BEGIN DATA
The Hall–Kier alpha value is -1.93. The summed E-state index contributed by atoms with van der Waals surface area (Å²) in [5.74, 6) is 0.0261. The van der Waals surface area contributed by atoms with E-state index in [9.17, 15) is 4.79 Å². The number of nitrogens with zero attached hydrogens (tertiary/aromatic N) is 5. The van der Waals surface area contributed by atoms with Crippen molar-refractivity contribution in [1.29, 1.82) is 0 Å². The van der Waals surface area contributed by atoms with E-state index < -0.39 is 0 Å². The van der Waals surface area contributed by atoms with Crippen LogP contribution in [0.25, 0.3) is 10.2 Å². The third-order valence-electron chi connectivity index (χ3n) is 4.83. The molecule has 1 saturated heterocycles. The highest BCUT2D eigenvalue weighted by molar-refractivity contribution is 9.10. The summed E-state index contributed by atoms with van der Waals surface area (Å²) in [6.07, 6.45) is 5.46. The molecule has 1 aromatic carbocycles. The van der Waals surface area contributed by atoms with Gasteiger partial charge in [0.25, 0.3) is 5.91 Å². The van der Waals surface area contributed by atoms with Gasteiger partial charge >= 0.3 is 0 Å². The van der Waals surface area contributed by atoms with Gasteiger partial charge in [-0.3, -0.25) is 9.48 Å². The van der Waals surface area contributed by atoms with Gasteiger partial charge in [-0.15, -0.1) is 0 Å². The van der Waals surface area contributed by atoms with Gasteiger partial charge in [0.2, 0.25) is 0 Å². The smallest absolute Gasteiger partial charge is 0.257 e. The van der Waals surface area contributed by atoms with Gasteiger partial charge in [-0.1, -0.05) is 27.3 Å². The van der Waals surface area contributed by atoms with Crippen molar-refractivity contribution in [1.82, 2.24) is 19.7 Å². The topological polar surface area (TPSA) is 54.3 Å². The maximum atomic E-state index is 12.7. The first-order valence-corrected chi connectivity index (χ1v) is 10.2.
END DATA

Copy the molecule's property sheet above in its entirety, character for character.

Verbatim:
The Hall–Kier alpha value is -1.93. The summed E-state index contributed by atoms with van der Waals surface area (Å²) in [5.74, 6) is 0.0261. The van der Waals surface area contributed by atoms with E-state index in [9.17, 15) is 4.79 Å². The number of nitrogens with zero attached hydrogens (tertiary/aromatic N) is 5. The van der Waals surface area contributed by atoms with Crippen molar-refractivity contribution in [1.29, 1.82) is 0 Å². The van der Waals surface area contributed by atoms with E-state index < -0.39 is 0 Å². The van der Waals surface area contributed by atoms with Crippen LogP contribution in [0.25, 0.3) is 10.2 Å². The third-order valence-electron chi connectivity index (χ3n) is 4.83. The molecule has 1 saturated heterocycles. The highest BCUT2D eigenvalue weighted by molar-refractivity contribution is 9.10. The summed E-state index contributed by atoms with van der Waals surface area (Å²) in [6.07, 6.45) is 5.46. The molecule has 1 aromatic carbocycles. The van der Waals surface area contributed by atoms with Gasteiger partial charge in [0.25, 0.3) is 5.91 Å². The van der Waals surface area contributed by atoms with Gasteiger partial charge >= 0.3 is 0 Å². The van der Waals surface area contributed by atoms with Gasteiger partial charge in [-0.3, -0.25) is 9.48 Å². The van der Waals surface area contributed by atoms with Gasteiger partial charge in [-0.15, -0.1) is 0 Å². The van der Waals surface area contributed by atoms with Gasteiger partial charge in [0.2, 0.25) is 0 Å². The smallest absolute Gasteiger partial charge is 0.257 e. The van der Waals surface area contributed by atoms with Gasteiger partial charge in [-0.1, -0.05) is 27.3 Å². The van der Waals surface area contributed by atoms with Crippen molar-refractivity contribution in [1.82, 2.24) is 19.7 Å². The topological polar surface area (TPSA) is 54.3 Å². The maximum atomic E-state index is 12.7. The first-order valence-corrected chi connectivity index (χ1v) is 10.2.